Reconciliation among Cubans and Cuban Americans
by Kathy Melvin | Presbyterians Today
This article originally appeared in the September/October 2016 issue of Presbyterians Today.
Hope for reconciliation between the United States and Cuba reached a peak when Barack Obama became the first sitting president in 88 years to visit the island nation. People lined the streets of Havana, chanting for the American president—an act that could have sent them to jail in another era.
Barbara D’Andrea, chair of the Cuba work group of the Presbytery of Long Island, has been going to Cuba every year since 1994 and happened to be there for the historic event.
“When we first started going to Cuba, governments on both sides were telling us how wrong we were to do so and how dangerous the other side was,” D’Andrea says. “That was a barrier that we had to overcome in our church-to-church relationship. We had to learn to trust each other.”
Francisco Llano, a 96-year-old Cuban lawyer and a member of the Güines Reformed-Presbyterian Church of Cuba, told D’Andrea he never thought he would see the day when the two nations could move beyond the Cold War.
The friction between the two countries was reflected in the relationships between Cubans who stayed in Cuba and those who immigrated to the United States for political and economic reasons. Friends and family divided over whether it was better to stay or to leave.
It was a difficult decision to make, but after the revolution many Presbyterian ministers and members of the Presbyterian-Reformed Church in Cuba left the country, many for the United States. This left a feeling of mistrust that has lasted for many years.
But the human spirit and the Holy Spirit have been quietly working toward reconciliation through the Presbyterian Church (U.S.A.) and the Presbyterian-Reformed Church in Cuba. And today a growing desire for reconciliation exists not just between the two denominations, but within the Presbyterian Cuban community both in the United States and Cuba.
Attempts at mending relationships have involved intentionally developing ties between churches. Since its formation in 2000, the Cuba Partners Network has helped congregations in the United States and Cuba do mission work together across broken country ties.
D’Andrea says the relationships between members of the Long Island presbytery and Güines church grew despite the political division between the countries.
“The mission partners have become like family despite the political tensions,” she says. She hopes the new relations between the two countries can allow the mission partnership to deepen even further.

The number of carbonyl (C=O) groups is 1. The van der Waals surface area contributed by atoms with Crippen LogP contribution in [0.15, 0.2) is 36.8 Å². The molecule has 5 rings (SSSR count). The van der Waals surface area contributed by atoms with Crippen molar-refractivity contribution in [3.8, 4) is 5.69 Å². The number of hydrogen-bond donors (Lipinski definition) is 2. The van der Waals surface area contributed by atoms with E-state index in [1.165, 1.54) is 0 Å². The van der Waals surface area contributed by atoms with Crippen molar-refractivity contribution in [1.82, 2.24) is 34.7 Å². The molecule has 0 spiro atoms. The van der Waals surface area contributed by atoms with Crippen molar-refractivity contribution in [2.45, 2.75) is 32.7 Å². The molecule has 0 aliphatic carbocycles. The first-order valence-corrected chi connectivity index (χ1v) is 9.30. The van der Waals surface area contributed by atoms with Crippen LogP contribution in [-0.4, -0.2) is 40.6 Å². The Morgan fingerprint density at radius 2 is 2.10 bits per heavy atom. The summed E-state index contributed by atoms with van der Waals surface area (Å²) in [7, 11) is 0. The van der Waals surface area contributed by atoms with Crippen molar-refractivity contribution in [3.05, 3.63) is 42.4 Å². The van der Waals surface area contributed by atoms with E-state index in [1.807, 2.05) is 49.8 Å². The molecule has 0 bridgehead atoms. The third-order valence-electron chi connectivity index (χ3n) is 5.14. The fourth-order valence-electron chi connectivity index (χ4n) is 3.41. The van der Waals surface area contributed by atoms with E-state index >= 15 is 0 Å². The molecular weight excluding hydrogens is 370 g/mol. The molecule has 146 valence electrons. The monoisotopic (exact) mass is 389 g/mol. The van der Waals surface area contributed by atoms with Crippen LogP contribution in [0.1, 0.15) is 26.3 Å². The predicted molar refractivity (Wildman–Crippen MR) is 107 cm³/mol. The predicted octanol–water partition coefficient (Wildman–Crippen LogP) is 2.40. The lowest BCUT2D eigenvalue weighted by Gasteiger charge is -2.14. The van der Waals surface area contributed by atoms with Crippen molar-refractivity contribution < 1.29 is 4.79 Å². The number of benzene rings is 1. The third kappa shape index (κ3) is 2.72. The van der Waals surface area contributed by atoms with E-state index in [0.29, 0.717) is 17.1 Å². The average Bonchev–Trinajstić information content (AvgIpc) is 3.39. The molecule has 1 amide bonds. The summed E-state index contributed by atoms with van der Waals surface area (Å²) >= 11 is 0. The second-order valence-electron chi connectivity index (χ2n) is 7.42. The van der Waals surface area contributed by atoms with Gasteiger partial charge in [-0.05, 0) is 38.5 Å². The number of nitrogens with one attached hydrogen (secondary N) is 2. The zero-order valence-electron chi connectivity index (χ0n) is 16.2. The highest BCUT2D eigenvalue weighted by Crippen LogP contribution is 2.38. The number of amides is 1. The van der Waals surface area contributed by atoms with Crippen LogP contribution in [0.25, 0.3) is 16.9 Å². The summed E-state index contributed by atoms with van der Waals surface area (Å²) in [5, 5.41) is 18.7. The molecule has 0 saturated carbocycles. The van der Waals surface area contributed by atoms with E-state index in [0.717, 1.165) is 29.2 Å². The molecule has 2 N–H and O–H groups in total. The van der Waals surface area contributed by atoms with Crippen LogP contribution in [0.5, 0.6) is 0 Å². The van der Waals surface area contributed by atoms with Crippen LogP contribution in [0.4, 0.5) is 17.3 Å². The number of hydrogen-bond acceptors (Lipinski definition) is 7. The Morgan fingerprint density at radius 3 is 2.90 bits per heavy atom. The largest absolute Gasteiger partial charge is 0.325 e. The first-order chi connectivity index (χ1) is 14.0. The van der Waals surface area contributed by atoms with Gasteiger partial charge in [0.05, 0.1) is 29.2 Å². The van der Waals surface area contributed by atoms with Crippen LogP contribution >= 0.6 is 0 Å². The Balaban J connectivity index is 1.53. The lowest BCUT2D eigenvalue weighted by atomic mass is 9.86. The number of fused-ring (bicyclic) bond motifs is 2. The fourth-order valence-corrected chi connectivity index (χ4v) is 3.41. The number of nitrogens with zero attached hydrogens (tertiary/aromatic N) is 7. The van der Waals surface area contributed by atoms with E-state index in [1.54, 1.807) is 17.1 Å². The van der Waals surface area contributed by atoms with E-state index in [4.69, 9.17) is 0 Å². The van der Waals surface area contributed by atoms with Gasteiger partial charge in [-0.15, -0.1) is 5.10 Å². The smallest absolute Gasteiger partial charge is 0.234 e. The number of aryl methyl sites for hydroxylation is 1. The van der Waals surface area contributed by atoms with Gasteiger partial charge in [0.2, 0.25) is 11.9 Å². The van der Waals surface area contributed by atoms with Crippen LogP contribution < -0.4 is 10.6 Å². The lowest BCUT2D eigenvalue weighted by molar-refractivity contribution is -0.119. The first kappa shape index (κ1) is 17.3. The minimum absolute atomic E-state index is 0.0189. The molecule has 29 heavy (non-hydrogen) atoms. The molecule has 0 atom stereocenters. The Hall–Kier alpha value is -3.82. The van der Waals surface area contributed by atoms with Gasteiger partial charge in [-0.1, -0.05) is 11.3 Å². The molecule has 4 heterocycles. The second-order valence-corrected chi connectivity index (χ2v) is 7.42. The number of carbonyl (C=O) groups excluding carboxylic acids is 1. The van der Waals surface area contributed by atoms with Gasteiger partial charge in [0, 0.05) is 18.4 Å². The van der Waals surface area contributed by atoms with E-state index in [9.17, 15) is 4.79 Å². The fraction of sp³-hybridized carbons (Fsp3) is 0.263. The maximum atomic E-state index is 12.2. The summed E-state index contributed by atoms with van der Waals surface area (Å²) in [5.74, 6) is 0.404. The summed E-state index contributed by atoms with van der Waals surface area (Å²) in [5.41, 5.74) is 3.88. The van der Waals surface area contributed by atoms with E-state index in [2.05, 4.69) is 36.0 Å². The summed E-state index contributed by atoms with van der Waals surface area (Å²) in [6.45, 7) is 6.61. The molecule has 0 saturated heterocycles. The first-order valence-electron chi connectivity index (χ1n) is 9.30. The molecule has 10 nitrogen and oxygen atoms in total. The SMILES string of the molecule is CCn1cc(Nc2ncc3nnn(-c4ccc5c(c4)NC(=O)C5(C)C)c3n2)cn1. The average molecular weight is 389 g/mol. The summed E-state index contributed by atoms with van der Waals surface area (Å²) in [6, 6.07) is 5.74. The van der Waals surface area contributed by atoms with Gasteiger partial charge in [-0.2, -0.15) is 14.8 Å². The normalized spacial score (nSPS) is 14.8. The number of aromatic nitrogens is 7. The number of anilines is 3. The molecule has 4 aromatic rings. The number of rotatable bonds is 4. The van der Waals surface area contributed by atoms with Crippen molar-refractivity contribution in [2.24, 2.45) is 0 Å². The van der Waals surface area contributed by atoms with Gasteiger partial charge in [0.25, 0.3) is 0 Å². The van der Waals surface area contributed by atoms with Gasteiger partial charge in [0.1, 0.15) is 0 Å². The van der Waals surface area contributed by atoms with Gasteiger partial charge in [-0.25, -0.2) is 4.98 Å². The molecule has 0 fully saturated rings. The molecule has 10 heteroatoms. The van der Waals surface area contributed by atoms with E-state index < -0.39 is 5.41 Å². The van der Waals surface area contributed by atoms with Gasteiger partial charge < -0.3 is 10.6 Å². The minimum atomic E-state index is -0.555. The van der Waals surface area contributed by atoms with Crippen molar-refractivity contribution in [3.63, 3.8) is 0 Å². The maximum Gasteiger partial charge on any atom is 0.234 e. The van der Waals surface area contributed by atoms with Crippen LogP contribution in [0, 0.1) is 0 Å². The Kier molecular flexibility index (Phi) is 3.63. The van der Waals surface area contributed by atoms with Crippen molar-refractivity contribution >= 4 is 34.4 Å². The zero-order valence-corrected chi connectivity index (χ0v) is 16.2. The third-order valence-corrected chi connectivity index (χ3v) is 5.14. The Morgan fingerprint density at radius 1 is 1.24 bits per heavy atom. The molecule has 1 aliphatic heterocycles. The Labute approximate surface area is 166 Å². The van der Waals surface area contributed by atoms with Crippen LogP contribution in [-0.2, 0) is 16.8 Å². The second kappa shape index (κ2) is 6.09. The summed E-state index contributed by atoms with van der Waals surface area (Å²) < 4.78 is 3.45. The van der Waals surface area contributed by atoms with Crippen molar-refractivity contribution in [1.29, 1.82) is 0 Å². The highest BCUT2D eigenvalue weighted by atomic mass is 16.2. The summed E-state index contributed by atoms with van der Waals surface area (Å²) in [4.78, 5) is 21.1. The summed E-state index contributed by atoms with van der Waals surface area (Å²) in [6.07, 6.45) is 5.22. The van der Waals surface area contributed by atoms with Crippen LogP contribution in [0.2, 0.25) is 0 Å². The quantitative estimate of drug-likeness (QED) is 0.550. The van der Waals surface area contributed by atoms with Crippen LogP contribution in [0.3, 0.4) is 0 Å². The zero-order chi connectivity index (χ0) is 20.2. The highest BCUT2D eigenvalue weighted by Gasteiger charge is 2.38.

While the relationship between the Long Island Presbytery and Güines church has gone well, the relationships between Cuban families and friends who have divided can still be a challenge. The road to reconciliation between Cubans who stayed and those who left is long and still includes some rough stretches. There are no easy answers.
“This is probably the Cuban church’s greatest desire and perhaps the most complicated to achieve,” says Patrice Hartley, executive presbyter of Tampa Bay Presbytery. “Resentment remains toward those who left—some say abandoned—Cuba. People who have settled in the US are sometimes suspicious of the Cubans who remain in Cuba, as if they are pawns of the communist government.”
‘The only thing that makes sense’
Jose Luis Casal, executive presbyter of Tres Rios Presbytery in West Texas, is a man with a foot in both worlds. He was born in Cuba and served as a pastor there until 1988. That experience gives him a unique perspective, and he has earned the respect of Cubans, Cuban Americans, and other Americans.
He did not leave Cuba for the United States, but was authorized by the government to minister in Ecuador. He came to the United States years later to work at building a relationship between presbyteries in Chicago and Havana. He agrees that there are still some old feelings about those who left Cuba to move to the US and “abandoned” the church. Casal says he believes this feeling is much less prevalent among the younger generation.